CrimProf Blog

Editor: Kevin Cole
Univ. of San Diego School of Law

Thursday, September 16, 2010

Wagner on Military Law as a Model for a General Federal Attempt Provision

Wagner robert Robert E. Wagner  (Case Western Reserve University School of Law) has posted A Few Good Laws: Why Federal Criminal Law Needs a General Attempt Provision and How Military Law Can Provide One (University of Cincinnati Law Review, Vol. 78, p. 1043, 2010) on SSRN. Here is the abstract:

While the law is designed to provide just punishments for individuals who engage in criminal activity, the current absence of a general attempt provision in the federal criminal code frustrates this purpose. Criminal law should both have a deterrent effect on people who are contemplating a criminal act and treat individuals justly who have already perpetrated one. Prosecuting individuals who attempt crimes advances both of these goals. Under the current federal criminal law, however, only some attempted crimes can be prosecuted. Unlike most state criminal law systems, the federal one has no general provision that enables the prosecution of individuals who have taken actions that, if successful, would have resulted in crimes. Rather, some federal criminal laws have their own attempt provisions while others (often inadvertently) do not. This Article proposes as a solution adopting into the federal criminal code a provision from the Uniform Code of Military Justice (UCMJ) that would make it a crime to attempt any other crime in the federal criminal code.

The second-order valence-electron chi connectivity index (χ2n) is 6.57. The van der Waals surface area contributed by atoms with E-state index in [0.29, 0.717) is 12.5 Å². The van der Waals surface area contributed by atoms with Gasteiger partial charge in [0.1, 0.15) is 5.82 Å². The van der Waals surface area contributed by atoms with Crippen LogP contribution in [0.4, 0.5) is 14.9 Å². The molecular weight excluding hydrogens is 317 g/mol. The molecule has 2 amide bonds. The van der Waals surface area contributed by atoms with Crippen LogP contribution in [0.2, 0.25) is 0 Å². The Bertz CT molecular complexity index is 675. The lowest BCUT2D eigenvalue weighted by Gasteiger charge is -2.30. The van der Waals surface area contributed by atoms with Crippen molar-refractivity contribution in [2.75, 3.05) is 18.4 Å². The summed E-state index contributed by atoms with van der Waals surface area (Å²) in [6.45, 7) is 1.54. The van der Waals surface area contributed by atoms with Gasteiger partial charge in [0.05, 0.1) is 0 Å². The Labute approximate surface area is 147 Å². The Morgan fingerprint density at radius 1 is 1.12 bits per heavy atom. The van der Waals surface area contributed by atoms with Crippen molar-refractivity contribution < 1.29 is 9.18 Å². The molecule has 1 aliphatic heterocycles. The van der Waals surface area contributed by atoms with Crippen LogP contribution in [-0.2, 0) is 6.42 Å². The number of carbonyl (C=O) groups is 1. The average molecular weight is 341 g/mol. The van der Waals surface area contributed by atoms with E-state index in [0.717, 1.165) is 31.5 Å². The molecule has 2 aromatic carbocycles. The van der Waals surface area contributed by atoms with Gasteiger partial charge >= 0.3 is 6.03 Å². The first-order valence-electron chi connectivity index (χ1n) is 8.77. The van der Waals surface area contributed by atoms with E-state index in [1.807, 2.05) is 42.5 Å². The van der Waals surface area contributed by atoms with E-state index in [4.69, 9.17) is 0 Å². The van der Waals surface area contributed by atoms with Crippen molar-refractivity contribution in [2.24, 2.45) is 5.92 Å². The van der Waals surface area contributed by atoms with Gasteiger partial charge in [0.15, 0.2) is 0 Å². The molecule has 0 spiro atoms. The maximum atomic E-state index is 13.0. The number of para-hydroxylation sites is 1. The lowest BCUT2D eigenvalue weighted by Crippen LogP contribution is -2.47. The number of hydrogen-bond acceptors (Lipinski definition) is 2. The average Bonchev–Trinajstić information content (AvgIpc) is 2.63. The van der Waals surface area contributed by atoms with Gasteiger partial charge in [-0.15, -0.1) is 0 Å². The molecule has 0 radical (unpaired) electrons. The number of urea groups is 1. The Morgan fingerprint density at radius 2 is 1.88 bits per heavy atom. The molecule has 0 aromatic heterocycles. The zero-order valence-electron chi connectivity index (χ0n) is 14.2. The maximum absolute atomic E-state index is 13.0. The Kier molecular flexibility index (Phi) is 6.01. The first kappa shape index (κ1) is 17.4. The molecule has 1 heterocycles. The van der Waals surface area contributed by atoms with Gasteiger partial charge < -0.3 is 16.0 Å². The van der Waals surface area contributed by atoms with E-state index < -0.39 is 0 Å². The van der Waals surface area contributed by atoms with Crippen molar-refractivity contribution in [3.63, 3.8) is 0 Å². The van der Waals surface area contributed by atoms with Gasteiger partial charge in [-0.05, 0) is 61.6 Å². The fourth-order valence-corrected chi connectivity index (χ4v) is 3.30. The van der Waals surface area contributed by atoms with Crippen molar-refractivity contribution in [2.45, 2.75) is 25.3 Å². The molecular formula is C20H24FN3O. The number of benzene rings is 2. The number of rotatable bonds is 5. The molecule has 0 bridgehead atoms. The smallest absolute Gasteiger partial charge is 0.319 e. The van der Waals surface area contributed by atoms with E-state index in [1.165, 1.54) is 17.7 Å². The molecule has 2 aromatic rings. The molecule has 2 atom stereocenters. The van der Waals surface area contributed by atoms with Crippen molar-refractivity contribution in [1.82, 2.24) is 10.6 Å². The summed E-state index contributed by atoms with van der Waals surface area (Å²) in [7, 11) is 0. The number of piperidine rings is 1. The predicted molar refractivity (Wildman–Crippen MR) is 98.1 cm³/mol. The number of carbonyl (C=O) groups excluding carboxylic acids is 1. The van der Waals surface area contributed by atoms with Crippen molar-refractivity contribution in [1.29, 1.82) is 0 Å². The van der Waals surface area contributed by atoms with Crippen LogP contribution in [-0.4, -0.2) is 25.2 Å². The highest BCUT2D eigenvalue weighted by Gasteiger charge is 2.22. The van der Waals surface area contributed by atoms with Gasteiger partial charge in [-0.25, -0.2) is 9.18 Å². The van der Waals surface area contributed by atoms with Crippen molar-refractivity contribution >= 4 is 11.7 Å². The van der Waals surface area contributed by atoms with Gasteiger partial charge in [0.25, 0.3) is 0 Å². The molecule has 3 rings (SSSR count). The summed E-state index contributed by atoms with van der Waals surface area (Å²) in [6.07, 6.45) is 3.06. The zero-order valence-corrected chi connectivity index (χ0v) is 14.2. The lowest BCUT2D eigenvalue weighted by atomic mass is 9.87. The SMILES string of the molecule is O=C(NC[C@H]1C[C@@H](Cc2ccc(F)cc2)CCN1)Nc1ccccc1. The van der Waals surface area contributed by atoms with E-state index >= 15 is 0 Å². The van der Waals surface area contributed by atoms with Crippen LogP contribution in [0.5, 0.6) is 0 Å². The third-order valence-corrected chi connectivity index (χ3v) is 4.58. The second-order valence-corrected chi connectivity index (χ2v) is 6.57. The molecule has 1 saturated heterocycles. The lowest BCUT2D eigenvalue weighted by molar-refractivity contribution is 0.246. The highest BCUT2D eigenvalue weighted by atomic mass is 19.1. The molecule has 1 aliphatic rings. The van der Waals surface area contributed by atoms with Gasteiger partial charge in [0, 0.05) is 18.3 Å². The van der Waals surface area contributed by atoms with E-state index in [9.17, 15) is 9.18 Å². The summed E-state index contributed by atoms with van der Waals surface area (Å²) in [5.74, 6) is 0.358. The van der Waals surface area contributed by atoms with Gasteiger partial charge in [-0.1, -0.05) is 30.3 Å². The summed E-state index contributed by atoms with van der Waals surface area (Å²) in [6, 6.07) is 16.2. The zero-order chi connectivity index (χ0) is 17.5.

Implementing the language about attempt from the UCMJ and military law precedent would not only allow for the introduction of one clear definition of “attempt” that courts could apply across the board but would also delineate the role of three key defenses in attempt prosecutions. First, it would clarify the distinction between mere preparation to commit a crime and an attempt to do so. Second, it would eliminate the confusing and inconsistent defense of legal impossibility. Third, it would provide a model for when abandoning a criminal endeavor should serve as a defense, which would be when an individual ceases the endeavor of his own volition and before any harm has occurred. Finally, this Article analyzes the proper level of punishment that should be imposed once a person is found guilty of an attempted offense.

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